“A lot of thought has also gone into how staff appear to residents – we’ve gotten rid of uniforms, so residents feel more like they’re talking to a human being than a nurse or carer and have large print name badges with our first names so people can easily read our names if they’re having trouble remembering and it makes us more approachable.”
Nicole Rands added, “We’re also very focused on getting residents to do as much for themselves as possible and the improvement we’ve seen in some of them as a result has been amazing. Staff have an empowering role, providing assistance where it is needed, rather than doing things for residents. By allowing people to lead an ‘everyday’ lifestyle the progress of dementia can slow significantly. We’ve had a gentleman who was reluctant to do anything for himself but he’s begun to make cups of tea for himself, clothe himself and take on more personal hygiene independently. By getting people involved in activities they enjoy we’ve been able to see a few new friendships blossom.”
L&H Homes’ distinct approach to dementia care is in line with the aims of the North East Lincolnshire Clinical Commissioning Group with whom the Care & Support team are continuing their close partnership working to inform strategy based on the latest findings and best practice.
A more recent development within the service is a drive to finding alternative methods and therapies that help people living with dementia deal with pain, depression and overcome some of the Behavioural and Psychological Symptoms of Dementia (BPSD), in response to the call to action in reducing the use of anti-psychotic medication for people with dementia. Hand massages and aromatherapy are already proving extremely effective at helping people relax enough to be able to connect with others.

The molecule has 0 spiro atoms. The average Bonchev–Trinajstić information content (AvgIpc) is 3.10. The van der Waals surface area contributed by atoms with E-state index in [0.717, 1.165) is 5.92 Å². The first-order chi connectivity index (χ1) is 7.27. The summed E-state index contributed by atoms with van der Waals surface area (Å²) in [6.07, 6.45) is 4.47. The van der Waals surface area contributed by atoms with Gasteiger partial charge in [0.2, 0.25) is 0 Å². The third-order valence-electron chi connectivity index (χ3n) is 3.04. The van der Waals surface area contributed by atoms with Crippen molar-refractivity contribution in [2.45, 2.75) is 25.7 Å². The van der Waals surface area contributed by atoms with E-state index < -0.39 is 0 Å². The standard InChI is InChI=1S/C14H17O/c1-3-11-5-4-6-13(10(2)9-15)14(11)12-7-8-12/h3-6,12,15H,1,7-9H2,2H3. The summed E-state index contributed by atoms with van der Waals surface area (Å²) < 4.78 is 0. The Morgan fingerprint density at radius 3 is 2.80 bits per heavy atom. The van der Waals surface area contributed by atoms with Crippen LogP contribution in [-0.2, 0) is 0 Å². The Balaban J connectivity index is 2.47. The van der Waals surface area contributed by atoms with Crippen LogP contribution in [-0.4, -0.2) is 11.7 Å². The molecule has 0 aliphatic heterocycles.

Thomas Foley, Unit Leader at Cranwell Court, who has been researching the effectiveness of alternative therapies with some of the residents, said, “We’re in the early stages of research but it’s showing huge promise. One of our first successes was with a gentleman who had very complex vascular dementia, the symptoms of which present with anxiety and shouting, aggression and hitting out at staff. Most afternoons Mr S* would become anxious and begin shouting very loudly, and hit out at staff when they approached. It would usually only stop once he had fallen asleep, which could take up to two hours, so we thought that this reaction was brought about by tiredness.
“When a scented diffuser was used reactively to Mr S’s BPSD, the symptoms were alleviated on 21 out of 25 instances. Most times he falls asleep but when he wakes he is so much more relaxed and happy to talk to people To induce relaxation to the point where someone falls asleep without medication is very beneficial.”
To mark the official launch of the services, L&H Homes Chairman, Sidney McFarlane MBE, representatives from L&H Homes Care & Support team, Cranwell Court staff, Longhurst Group’s development team, developers Lindum Construction and Ross Davy joined residents and their families to take a full tour of the building to see first-hand how the services are making a difference.
Mr McFarlane, said, “It gives me great pleasure to be celebrating Cranwell Court’s new services and to be able to thank everyone involved for their hard work in creating such a special place. It’s not just Cranwell Court that has been transformed but the way in which staff interact with residents. From walking around it’s clear that these services are totally focused on meeting residents’ needs, both from the unique design features down to the way staff interact and empower them.”
*Name has been hidden to protect privacy.